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How Radars can be Used to Monitor Vital Signs in Premature Babies

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Publié le vendredi 10 mars 2023

Radar signal processing has the potential to simplify many aspects of our daily life. One such aspect that doctoral researcher, Gabriel Beltrao, from the University of Luxembourg’s Interdisciplinary Centre for Security, Reliability and Trust (SnT), is exploring is how they can be used to remove wires and adhesives used to monitor patients in hospitals. Using new signal-processing techniques, his doctoral studies within SnT’s Signal Processing in Radar and Communications (SPARC) research group has been focusing on enabling the use of radar devices to monitor vital signs. In 2022, he was notably a finalist in the European Signal Processing Conference’s (EUSIPCO) 3-Minute Thesis Competition, where he explained the significance of his research to a non-specialist audience. We spoke to him to dive deeper into his research experience over the last four years.

Why is this topic crucial to be addressing now?

The assessment of vital signs is essential for high-quality care. Vital sign information provides valuable insight into a patient's condition, including how they are responding to medical treatment and, more importantly, whether they are deteriorating. They play a crucial role in the early detection of adverse events. However, conventional contact-based devices using adhesives and wires are inappropriate for long-term continuous monitoring. Besides mobility restrictions and stress, they can cause discomfort, epidermal damage, and even lead to pressure necrosis. This is especially important for specific groups of patients such as neonates, infants, elderly, and burned patients.

In addition, the challenge of an aging population worldwide is pushing toward novel healthcare solutions, evolving to a more person-centric approach where patients can be remotely observed anywhere. This can only be achieved using contactless devices.

How do you think your research results could be applied in the real-world? 

Actually, this is happening already. We have a partnership with the Department of General Pediatrics and Neonatology from the Saarland University Medical School in Germany, where our radar solution was tested for monitoring the respiration of premature babies in the Neonatal Intensive Care Unit (NICU). You can find the initial results in our paper, which was published in Nature Scientific Reports. Now we are moving to a larger trial, where we will also try to monitor the baby’s heart rate and consider even more scenarios common to the NICU daily routine.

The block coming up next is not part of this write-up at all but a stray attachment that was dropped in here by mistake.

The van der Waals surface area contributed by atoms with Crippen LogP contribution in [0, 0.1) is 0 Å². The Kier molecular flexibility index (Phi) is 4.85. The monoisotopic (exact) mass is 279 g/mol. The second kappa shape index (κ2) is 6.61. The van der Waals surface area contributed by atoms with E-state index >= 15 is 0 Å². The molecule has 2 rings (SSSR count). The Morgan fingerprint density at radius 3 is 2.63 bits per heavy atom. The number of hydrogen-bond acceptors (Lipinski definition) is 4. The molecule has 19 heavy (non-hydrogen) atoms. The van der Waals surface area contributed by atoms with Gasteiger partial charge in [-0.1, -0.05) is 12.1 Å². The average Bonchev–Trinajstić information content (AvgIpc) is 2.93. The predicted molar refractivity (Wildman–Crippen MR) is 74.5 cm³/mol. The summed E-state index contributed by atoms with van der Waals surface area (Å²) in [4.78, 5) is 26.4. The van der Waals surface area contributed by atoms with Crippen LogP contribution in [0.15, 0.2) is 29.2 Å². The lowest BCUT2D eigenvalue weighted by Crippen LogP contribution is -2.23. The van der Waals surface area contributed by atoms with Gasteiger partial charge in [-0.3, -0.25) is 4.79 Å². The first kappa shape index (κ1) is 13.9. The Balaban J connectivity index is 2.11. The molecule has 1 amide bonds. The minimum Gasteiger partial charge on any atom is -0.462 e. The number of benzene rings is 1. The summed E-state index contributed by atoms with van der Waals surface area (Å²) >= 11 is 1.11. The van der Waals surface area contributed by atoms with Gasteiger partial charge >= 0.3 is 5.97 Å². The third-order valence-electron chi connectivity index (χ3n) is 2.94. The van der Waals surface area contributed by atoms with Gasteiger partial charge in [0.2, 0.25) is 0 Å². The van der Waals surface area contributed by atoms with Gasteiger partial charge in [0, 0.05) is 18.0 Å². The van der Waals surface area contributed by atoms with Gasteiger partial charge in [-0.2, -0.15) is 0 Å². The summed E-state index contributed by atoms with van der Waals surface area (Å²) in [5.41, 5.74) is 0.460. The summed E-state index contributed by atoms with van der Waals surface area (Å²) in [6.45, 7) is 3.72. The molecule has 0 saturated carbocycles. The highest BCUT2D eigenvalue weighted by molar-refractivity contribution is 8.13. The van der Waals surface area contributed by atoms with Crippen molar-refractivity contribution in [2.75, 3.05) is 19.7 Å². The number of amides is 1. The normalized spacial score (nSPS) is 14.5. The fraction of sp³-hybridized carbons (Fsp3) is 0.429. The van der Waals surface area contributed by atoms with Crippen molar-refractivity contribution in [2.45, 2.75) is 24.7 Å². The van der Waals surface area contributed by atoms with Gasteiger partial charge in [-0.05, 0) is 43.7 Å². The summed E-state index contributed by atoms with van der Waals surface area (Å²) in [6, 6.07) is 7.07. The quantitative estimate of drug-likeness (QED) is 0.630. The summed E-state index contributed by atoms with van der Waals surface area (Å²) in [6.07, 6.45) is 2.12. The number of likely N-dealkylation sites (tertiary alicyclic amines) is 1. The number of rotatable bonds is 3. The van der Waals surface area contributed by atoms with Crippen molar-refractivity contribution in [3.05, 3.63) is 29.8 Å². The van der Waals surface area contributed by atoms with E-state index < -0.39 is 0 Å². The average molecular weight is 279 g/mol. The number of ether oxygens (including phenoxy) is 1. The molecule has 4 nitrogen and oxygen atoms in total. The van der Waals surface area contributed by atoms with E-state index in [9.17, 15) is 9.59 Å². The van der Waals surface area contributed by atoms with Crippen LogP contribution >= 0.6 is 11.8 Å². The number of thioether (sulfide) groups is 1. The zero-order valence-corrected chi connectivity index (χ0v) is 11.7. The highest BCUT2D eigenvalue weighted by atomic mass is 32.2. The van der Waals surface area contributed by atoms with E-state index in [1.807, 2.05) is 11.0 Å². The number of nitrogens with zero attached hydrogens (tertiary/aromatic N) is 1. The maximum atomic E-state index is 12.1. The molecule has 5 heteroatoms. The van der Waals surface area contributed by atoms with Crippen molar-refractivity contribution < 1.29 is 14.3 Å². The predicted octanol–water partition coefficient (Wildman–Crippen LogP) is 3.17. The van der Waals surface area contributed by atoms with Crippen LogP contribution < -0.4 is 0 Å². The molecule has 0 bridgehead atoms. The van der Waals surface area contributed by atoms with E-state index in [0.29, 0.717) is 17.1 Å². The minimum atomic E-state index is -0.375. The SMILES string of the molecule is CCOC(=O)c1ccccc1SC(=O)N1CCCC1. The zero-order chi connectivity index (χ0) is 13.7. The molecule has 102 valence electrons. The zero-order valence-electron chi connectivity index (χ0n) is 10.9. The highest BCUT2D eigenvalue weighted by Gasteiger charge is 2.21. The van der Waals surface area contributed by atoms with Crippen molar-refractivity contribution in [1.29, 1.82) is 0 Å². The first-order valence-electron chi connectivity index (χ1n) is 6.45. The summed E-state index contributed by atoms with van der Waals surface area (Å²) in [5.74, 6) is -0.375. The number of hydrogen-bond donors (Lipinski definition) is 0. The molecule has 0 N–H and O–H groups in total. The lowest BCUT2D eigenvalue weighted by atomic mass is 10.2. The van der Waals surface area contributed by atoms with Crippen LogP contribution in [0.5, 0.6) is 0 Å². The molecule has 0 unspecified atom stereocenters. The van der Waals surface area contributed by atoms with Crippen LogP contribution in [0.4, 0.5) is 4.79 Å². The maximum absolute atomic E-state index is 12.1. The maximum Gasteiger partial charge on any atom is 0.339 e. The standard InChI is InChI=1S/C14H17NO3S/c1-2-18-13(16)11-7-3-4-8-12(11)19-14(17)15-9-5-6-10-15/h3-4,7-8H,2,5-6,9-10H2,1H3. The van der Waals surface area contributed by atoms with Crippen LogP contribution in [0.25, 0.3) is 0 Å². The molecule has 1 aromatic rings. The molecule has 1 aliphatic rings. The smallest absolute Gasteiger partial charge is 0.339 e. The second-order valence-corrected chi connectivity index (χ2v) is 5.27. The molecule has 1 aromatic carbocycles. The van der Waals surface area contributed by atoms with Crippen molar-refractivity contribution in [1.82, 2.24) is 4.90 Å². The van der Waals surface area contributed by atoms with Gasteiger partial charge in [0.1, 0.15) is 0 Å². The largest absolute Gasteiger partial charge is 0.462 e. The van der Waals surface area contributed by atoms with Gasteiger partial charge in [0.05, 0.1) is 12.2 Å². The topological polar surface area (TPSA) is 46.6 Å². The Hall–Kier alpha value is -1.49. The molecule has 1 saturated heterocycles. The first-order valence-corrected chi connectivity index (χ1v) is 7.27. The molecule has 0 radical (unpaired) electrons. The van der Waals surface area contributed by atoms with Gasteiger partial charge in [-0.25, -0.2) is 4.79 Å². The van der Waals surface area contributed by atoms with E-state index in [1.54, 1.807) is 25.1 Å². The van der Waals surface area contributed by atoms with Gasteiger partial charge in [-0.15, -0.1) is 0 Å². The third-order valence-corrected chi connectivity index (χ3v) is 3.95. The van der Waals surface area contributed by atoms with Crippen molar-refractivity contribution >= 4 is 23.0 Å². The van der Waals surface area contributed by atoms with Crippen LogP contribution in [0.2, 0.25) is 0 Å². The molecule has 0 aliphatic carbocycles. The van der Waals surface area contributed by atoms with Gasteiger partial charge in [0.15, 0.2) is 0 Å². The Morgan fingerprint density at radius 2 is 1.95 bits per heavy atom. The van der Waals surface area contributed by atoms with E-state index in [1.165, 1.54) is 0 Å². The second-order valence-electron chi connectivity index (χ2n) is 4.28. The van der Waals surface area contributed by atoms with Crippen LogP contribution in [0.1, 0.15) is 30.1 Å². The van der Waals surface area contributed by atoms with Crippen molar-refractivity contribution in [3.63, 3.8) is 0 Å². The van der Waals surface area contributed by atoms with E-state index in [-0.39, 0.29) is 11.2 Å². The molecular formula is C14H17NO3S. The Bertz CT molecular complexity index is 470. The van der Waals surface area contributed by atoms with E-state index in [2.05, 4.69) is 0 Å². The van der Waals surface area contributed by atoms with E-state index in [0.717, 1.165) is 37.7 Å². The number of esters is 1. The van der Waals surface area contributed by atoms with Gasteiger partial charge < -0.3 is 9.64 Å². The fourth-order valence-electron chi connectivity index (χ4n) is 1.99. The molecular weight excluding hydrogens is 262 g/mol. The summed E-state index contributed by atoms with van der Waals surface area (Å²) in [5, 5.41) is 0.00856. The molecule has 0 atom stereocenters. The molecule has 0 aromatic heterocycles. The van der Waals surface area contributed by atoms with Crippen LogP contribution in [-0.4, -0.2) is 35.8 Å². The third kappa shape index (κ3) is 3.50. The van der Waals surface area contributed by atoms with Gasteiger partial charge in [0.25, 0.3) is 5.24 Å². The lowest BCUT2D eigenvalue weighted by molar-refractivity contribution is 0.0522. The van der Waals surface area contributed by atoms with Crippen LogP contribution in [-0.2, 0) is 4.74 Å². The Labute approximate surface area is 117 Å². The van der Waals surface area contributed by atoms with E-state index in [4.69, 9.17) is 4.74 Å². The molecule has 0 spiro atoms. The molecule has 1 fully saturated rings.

Besides directly improving the quality of life of patients in critical care, the capability of monitoring vital signs in a contactless way enables ubiquitous monitoring. This possibility of being everywhere gives rise to several consumer applications. For instance, it can be used in the automotive industry, psychology, security, and in sports. And of course, it can also be used at home for elderly and baby monitoring. Recently, we also got relevant results monitoring the breathing and heart rate of adults while working in an office environment. You can see the results of this here.

Why did you choose this subject? 

I was very lucky to have an industrial partner on my side during the entirety of my doctoral studies. So the choice of this subject was a joint decision, in which they gave me a few promising topics they were interested in and I selected this one. From my side, this choice was very easy. Prior to joining SnT I was working in the industry for a long time, mainly designing radars for military applications. At that point, I couldn’t talk about my work to anyone due to confidentiality and, most of the time, it was too complex or intangible for many to understand anyway. On the other side, monitoring vital signs is something that people understand immediately. Not only what we are doing, but also how important it is. Now I can talk to everyone about my work, and I am very happy that people understand and appreciate it. And, apart from that, the opportunity of doing something to improve the quality of life of these small babies in the NICU is by far the most rewarding thing I ever did in my life.

What do you think comes next for this research subject? 

I believe we are now moving from a research-based setting to a more practical and close-to-market validation. The intense research and mass production from the automotive industry is driving radar costs down, which is fundamental for widespread adoption. On the technical side, performance is improving, becoming more robust and closer to the current devices. There are still interesting challenges to address, most of them related to dynamic scenarios where the monitored subjects could be moving freely. Finally, the first products are starting to appear, and new questions will arise soon, including regulation, privacy aspects, and ethics.

Now that your Ph.D. is complete what does your future hold? 

Right now, I am leaving academia and getting back into the industry as a signal processing engineer in a Luxembourg-based company. Among other responsibilities, I expect to keep working on this topic, going deeper into this technology, and moving a bit closer to the practical deployment of a contactless radar-based solution for monitoring vital signs.

Gabriel’s Ph.D. studies have concluded with a successful defence, which will took place on 20 February. To learn more, watch Gabriel’s 3-minute thesis presentation here, and see the radar device used in practice here.